Technical interview questions for a CFD engineer : CFD

Hi all, I was hoping that we could share some technical questions we’ve been asked during interviews. I have one coming up and wanted to see different types of questions people have asked. I got my undergrad in aerospace engineering and my masters with a focus on CFD/aerodynamics. The role calls for someone familiar with flight sciences but it has been years since I’ve went in depth with subjects like flight dynamics.

Interview Questions of Top Designations

basic cfd interview questions

basic cfd interview questions

However, from my experience implementation of new (for the company, not newly developed) software techniques are closely tied with the availability of computational resources in the form of faster computers or solving on more CPUs. These are certainly ways to expand Computational Fluid Dynamics. Nevertheless, those aspects – better software and more application of Computational Fluid Dynamics – both really only address efficiency. At some point additional manpower must be addressed to realize any significant gains in output. That means hiring. And that “buck” stops at the manager – me[1]. However,while I was the CFD Group Leader I could completely advocate for additional CFD manpower whole heartily (and I did), but I must now take the interests of the entire department into account. That means balancing testing and computational resources based on a number of factors, such as immediate need or future need. First and foremost, from the company perspective, manpower is simply another resource that all departments are vying for (along with test facilities, equipment, test vehicles, computers, etc.).

Nevertheless, once authorization for additional manpower is agreed to, that means hiring, which in turn, means interviewing. I have been in a number of interviews – on both sides – and feel like I have a good idea of what I am looking for and what would work for our company. First and foremost, I am looking for someone that is interested in and enthusiastic about working in the automotive industry. Someone that has done their homework on our company. Someone that knows the fundamentals of their specialty. For CFD specifically, that means not only the rough/general equational development behind CFD, but also knowing and being able to explain aerodynamics and/or heat transfer. In my opinion, if you do not have some understanding of the physics or mathematics behind Computational Fluid Dynamics, then you will be less successful. I do not expect undergraduates to know the advantages/disadvantages of the various predictor-corrector numerical schemes or the advantages of finite volume techniques over finite difference techniques. In addition to any relevant work-related experience, I would (and do), however, ask the following question, as we interview a number of aerospace students:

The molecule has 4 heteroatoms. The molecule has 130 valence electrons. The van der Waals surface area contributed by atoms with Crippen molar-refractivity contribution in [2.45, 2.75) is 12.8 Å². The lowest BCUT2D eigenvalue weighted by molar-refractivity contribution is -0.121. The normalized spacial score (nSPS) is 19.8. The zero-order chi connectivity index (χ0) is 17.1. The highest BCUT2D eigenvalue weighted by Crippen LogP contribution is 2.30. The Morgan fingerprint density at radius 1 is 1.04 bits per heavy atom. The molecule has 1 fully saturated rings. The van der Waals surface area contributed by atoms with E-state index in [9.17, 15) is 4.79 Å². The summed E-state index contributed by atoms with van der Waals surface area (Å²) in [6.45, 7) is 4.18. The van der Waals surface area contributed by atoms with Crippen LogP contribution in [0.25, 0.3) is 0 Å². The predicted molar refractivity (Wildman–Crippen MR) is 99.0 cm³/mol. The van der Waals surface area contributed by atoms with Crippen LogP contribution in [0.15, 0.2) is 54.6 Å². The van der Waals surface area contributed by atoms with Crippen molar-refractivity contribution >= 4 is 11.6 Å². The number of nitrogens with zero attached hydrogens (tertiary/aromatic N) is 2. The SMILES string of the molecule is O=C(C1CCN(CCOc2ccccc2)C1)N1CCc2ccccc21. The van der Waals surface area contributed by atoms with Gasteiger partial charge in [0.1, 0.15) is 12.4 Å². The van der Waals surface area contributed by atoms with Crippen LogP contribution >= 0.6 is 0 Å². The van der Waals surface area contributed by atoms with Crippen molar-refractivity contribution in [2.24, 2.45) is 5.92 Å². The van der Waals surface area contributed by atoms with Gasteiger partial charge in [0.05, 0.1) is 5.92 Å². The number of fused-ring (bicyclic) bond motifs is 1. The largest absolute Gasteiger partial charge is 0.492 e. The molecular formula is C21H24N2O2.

These are not intended as “trick” questions as the interviewees are certainly welcome to ask clarifying questions, but I want to see them go through the process of solving the problem. I find this is invaluable to helping determining how someone will perform. Finally, specifically for CFD analysts, I ask if they are OK with sitting in at a computer workstation for 90-95% of the time. This is actually a deal breaker for a CFD position as I have found no matter how smart and/or capable a candidate is, if they cannot “sit still” or really want to “work with their hands”,they will not be successful at CFD.

Now that I have a few months to further settle in to the aero-thermal department manager role, I have had the chance to think more about expanding the role of Computational Fluid Dynamics within the department and potentially within the rest of the company as well. Our department certainly has an overall CFD strategy, but how that CFD strategy relates to the testing strategy within the entire development schedule could easily be re-thought. There is also the possibility of evaluating the always-developing software tools that we in the CAE community are well aware of.